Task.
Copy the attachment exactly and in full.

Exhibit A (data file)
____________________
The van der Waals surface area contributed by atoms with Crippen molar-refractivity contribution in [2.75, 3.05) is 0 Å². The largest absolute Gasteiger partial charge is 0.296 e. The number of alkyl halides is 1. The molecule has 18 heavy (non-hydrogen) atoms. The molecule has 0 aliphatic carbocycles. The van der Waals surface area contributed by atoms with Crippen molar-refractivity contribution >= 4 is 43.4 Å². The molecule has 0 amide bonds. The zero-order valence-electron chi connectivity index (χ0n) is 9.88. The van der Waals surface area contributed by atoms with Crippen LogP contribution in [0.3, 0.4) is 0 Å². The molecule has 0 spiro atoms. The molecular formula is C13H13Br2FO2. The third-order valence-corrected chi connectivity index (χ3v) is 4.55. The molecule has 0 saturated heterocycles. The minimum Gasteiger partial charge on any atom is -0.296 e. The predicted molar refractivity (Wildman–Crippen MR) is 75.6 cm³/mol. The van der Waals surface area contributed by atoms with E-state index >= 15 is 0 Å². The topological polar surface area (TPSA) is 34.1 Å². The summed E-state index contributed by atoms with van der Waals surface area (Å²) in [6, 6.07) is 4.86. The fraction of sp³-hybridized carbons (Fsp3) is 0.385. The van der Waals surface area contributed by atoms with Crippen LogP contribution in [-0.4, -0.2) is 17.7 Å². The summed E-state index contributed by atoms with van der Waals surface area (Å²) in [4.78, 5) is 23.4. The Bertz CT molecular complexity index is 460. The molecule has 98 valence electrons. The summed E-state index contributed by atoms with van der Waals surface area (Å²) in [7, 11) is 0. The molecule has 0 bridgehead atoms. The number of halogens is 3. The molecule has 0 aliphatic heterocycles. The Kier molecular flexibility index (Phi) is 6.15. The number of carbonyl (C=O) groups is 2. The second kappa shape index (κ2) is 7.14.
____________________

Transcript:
The van der Waals surface area contributed by atoms with Crippen molar-refractivity contribution in [2.75, 3.05) is 0 Å². The largest absolute Gasteiger partial charge is 0.296 e. The number of alkyl halides is 1. The molecule has 18 heavy (non-hydrogen) atoms. The molecule has 0 aliphatic carbocycles. The van der Waals surface area contributed by atoms with Crippen molar-refractivity contribution >= 4 is 43.4 Å². The molecule has 0 amide bonds. The zero-order valence-electron chi connectivity index (χ0n) is 9.88. The van der Waals surface area contributed by atoms with Crippen LogP contribution in [0.3, 0.4) is 0 Å². The molecule has 0 spiro atoms. The molecular formula is C13H13Br2FO2. The third-order valence-corrected chi connectivity index (χ3v) is 4.55. The molecule has 0 saturated heterocycles. The minimum Gasteiger partial charge on any atom is -0.296 e. The predicted molar refractivity (Wildman–Crippen MR) is 75.6 cm³/mol. The van der Waals surface area contributed by atoms with E-state index >= 15 is 0 Å². The topological polar surface area (TPSA) is 34.1 Å². The summed E-state index contributed by atoms with van der Waals surface area (Å²) in [6, 6.07) is 4.86. The fraction of sp³-hybridized carbons (Fsp3) is 0.385. The van der Waals surface area contributed by atoms with Crippen LogP contribution in [-0.4, -0.2) is 17.7 Å². The summed E-state index contributed by atoms with van der Waals surface area (Å²) in [4.78, 5) is 23.4. The Bertz CT molecular complexity index is 460. The molecule has 98 valence electrons. The summed E-state index contributed by atoms with van der Waals surface area (Å²) in [7, 11) is 0. The molecule has 0 bridgehead atoms. The number of halogens is 3. The molecule has 0 aliphatic heterocycles. The Kier molecular flexibility index (Phi) is 6.15. The number of carbonyl (C=O) groups is 2. The second kappa shape index (κ2) is 7.14.